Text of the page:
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Open Hearth Process
The open hearth furnace consists of a big brick room with a l...

Heat Treatment Of Punches And Dies Shears Taps Etc
HEATING.--The degree to which tools of the above classes shou...

Effect Of A Small Amount Of Copper In Medium-carbon Steel
This shows the result of tests by C. R. Hayward and A. B. Joh...

Lathe And Planer Tools
FORGING.--Gently warm the steel to remove any chill, is parti...

Annealing
There is no mystery or secret about the proper annealing of d...

The Effect Of Tempering On Water-quenched Gages
The following information has been supplied by Automatic and ...

Steel Can Be Worked Cold
As noted above, steel can be worked cold, as in the case of ...

Heat Treatment Of Gear Blanks
This section is based on a paper read before the American Gea...

Take Time For Hardening
Uneven heating and poor quenching has caused loss of many ve...

The Modern Hardening Room
A hardening room of today means a very different place from ...

Double Annealing
Water annealing consists in heating the piece, allowing it to...

The Care Of Carburizing Compounds
Of all the opportunities for practicing economy in the heat-t...

Piston Pin
The piston pin on an aviation engine must possess maximum res...

Process Of Carburizing
Carburizing imparts a shell of high-carbon content to a low-...

Carburizing Material
The simplest carburizing substance is charcoal. It is also th...

Hardening Operation
Hardening a gear is accomplished as follows: The gear is tak...

Separating The Work From The Compound
During the pulling of the heat, the pots are dumped upon a ca...

Gears
The material used for all gears on the Liberty engine was sel...

Ebbw Vale And The Bessemer Process
After his British Association address in August 1856, Besseme...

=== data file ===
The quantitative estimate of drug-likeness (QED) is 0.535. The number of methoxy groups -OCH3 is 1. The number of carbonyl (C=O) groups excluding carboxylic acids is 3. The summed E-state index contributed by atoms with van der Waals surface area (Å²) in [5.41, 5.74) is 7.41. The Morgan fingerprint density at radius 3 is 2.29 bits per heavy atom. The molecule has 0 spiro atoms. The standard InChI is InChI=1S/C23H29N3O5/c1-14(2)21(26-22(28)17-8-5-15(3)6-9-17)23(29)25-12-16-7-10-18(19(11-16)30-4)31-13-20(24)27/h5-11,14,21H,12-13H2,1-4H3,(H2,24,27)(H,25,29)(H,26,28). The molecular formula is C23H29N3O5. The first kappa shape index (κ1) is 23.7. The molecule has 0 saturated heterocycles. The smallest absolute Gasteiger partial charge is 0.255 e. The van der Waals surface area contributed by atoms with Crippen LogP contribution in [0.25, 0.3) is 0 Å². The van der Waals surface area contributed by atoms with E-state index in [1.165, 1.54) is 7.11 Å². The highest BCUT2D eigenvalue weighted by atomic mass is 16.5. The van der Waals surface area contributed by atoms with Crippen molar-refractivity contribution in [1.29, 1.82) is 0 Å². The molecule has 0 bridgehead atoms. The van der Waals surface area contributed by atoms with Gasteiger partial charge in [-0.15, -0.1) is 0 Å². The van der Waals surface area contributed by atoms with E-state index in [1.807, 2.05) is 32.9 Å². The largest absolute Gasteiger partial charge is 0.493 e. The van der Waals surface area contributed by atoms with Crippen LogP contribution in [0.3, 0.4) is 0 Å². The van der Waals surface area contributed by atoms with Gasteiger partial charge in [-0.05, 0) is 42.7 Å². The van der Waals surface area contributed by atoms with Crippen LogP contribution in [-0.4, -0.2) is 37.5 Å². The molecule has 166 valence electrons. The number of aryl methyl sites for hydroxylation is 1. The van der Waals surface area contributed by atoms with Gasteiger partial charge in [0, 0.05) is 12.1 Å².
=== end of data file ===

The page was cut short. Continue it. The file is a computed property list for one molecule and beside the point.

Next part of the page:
Quenching
It is considered good practice to quench alloy steels from th...



High-carbon Machinery Steel






Category: ANNEALING

The carbon content of this steel is above 30 points and is hardly
ever above 60 points or 0.60 per cent. Annealing such steel is
generally in quantity production and does not require the care that
the other steels need because it is very largely a much cheaper
product and a great deal of material is generally removed from
the outside surface.

The purpose for which this steel is annealed is a deciding factor
as to what heat to give it. If it is for machineability only, the
steel requires to be brought up slowly to just below the critical and
then slowly cooled in the furnace or ash pit. It must be thoroughly
covered so that there will be no access of cool air. If the annealing
is to increase ductility to the maximum extent it should be slowly
heated to slightly over the upper critical temperature and kept at
this heat for a length of time necessary for a thorough penetration
to the core, after which it can be cooled to about 1,200 deg.F., then
reheated to about 1,360 deg.F., when it can be removed and put in an
ash pit or covered with lime. If the annealing is just to relieve
strains, slow heating is not necessary, but the steel must be brought
up to a temperature not much less than a forging or rolling heat
and gradually cooled. Covering in this case is only necessary in
steel of a carbon content of more than 40 points.





Next: Annealing In Bone

Previous: Annealing Alloy Steel



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